Elections for the European Parliament held across the European Union’s 28 member states delivered further evidence of a “Green wave” across Europe, while also delivering simultaneous and conflicting boosts for Eurosceptics and Europhiles across the Union.
Perhaps the most important European election since the original in 1979, 2019’s election saw 751 parliamentary seats to represent over 512 million people across the EU’s 28 member states against a backdrop of Brexit and the wider Europe and worldwide rise of a populist right wing that made Brexit its own project. So, the voting done between 23–26 May was done with the understanding that, should Brexit come to pass, the European Parliament will then make the shift to having 705 seats across 27 member states, representing over 445 million European citizens.
This was most relevant in Ireland, the post-Brexit member state most impacted by the UK’s withdrawal from the EU given their reliance on the UK for trade, the land border with the UK they possess due to the partition of the island and the fact that they stand to gain two more seats in the European Parliament once the Brexit process has been completed.
Those running for seats in Ireland did so in a peculiar situation of knowing that being elected did not guarantee them an immediate seat in the European Parliament, with the winners of the two so-called “Brexit seats” set to be left in waiting until Brexit comes to pass. This arrangement necessitated the redrawing of some constituency boundaries and the increasing of seat numbers in both the Dublin and South constituencies. South gained counties Laois and Offaly from Midlands-North-West and will gain an extra seat after Brexit, rising to five from four. The Dublin constituency will rise from three to four, while Midlands-North-West, despite losing two counties, will remain a four-seater.
With four incumbents retiring — the independents Nessa Childers, Marian Harkin and Brian Crowley, along with Fine Gael’s Brian Hayes — there were, assuming no returning MEPs were unseated, at least six seats up for grabs. Specific candidate polling leading into the election suggested that the expansion of seats was set to benefit the Green Party’s Ciarán Cuffe or Independents 4 Change’s Clare Daly in Dublin, Fine Gael’s Maria Walsh or independent Peter Casey in Midlands-North-West and Fianna Fáil’s Malcolm Byrne or Independents 4 Change’s Mick Wallace in South.
The polling also suggested that Sinn Féin would hold on to their three seats, but when the smoke had cleared and the votes were tallied, only Matt Carthy was still standing for the party in Midlands-North-West, with Liadh Ní Riada and Lynn Boylan having lost their seats in South and Dublin respectively. Sinn Féin was the only of the major parties to suffer a loss of seats, with Fianna Fáil retaining one definite seat through the election of Billy Kelleher in South and gaining Dublin’s Brexit seat, with Barry Andrews elected despite a nationwide vote share drop of 5.7 per cent for the party.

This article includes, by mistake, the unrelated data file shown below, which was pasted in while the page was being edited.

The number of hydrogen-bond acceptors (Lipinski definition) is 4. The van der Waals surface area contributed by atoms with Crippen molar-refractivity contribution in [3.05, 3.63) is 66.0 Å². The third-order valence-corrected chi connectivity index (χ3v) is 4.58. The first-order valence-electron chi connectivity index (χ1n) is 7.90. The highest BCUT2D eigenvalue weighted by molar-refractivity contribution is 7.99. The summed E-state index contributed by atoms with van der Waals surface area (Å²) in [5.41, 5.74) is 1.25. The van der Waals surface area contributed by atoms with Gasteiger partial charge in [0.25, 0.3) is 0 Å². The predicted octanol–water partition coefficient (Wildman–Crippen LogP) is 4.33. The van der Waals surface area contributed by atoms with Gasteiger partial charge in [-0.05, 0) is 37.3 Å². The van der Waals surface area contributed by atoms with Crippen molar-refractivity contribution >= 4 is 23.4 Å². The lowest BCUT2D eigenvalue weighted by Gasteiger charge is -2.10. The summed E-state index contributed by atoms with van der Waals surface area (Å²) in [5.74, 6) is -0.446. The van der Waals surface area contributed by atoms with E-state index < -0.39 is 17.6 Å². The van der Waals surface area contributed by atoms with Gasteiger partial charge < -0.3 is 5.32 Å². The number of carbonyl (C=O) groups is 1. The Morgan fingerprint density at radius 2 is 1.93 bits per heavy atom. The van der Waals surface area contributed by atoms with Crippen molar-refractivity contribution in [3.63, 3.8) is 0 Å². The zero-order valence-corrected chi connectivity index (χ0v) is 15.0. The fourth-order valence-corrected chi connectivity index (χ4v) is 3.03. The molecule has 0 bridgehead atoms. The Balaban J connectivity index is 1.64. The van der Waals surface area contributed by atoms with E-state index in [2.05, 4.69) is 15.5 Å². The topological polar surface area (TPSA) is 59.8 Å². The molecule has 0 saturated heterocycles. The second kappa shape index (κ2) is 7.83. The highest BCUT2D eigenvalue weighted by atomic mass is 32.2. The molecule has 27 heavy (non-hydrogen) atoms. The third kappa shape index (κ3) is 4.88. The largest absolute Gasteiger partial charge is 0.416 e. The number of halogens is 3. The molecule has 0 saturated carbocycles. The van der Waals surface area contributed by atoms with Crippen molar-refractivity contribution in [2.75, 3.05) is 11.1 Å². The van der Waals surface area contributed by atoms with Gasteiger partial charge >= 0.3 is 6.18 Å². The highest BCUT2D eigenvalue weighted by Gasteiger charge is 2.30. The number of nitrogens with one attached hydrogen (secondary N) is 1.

Gains made in Ireland were in line with the European trends of those critical of the EU, green politicians and anti-Brexiteers making strides. Those critical of the EU who made their gains in Ireland should be differentiated from the EU-wide trend of right wing nationalist parties, such as those found under the umbrella group Identity and Democracy that gained 36 seats on the tally of its predecessor group, Europe of Nations and Freedom. Those who gained from critical takes on the EU in Ireland, such as Clare Daly, have done so from a left wing economically based position, rather than the identitarian positions taken by groups such as Identity and Democracy.
Fine Gael found their performance on Brexit rewarded by a 7.3 per cent rise in their nationwide vote share, with their seat number remaining the same pre-Brexit and rising to five post-Brexit. Incumbent Deirdre Clune fell down the polling to take South’s Brexit seat, but this was made up for by the strong performance of Maria Walsh, who sealed a second seat for the party in Midlands-North-West.
The green wave delivered two seats and a 6.5 per cent nationwide vote share boost for the Green Party, with Ciarán Cuffe finishing top of the poll in Dublin. Grace O’Sullivan became the party’s second MEP having been elected fourth in South. This was carried on across Europe, with the Greens/European Free Alliance group gaining 22 seats and a 4.4 per cent rise in vote share.
The European People’s Party, of which Fine Gael is a member, remained the largest group in the European Parliament, although they did so on reduced terms, having lost 34 seats and suffered a 2.8 per cent decrease in vote share. They will form a de-facto position with the Progressive Alliance of Socialists and Democrats, with whom Nessa Childers sat during her tenure and of which the Labour Party are members, and Renew Europe, the successor to the Alliance of Liberals and Democrats for Europe that now encompasses French President Emmanuel Macron’s La République En Marche! party. Of the three, only Renew Europe enjoyed increases in seats and vote share, gaining 39 seats and a 6 per cent rise in votes.
In opposition, the European Conservatives and Reformists lost 15 seats despite their 3 per cent rise in vote share. The European United Left/Nordic Green Left similarly lost seats while their vote share rose, dropping 11 MEPs after a 0.9 per cent bump in vote share. Those not aligned to a European group, known as Non-Inscrits, such as the DUP and the Brexit Party, saw their numbers rise from 52 to 57.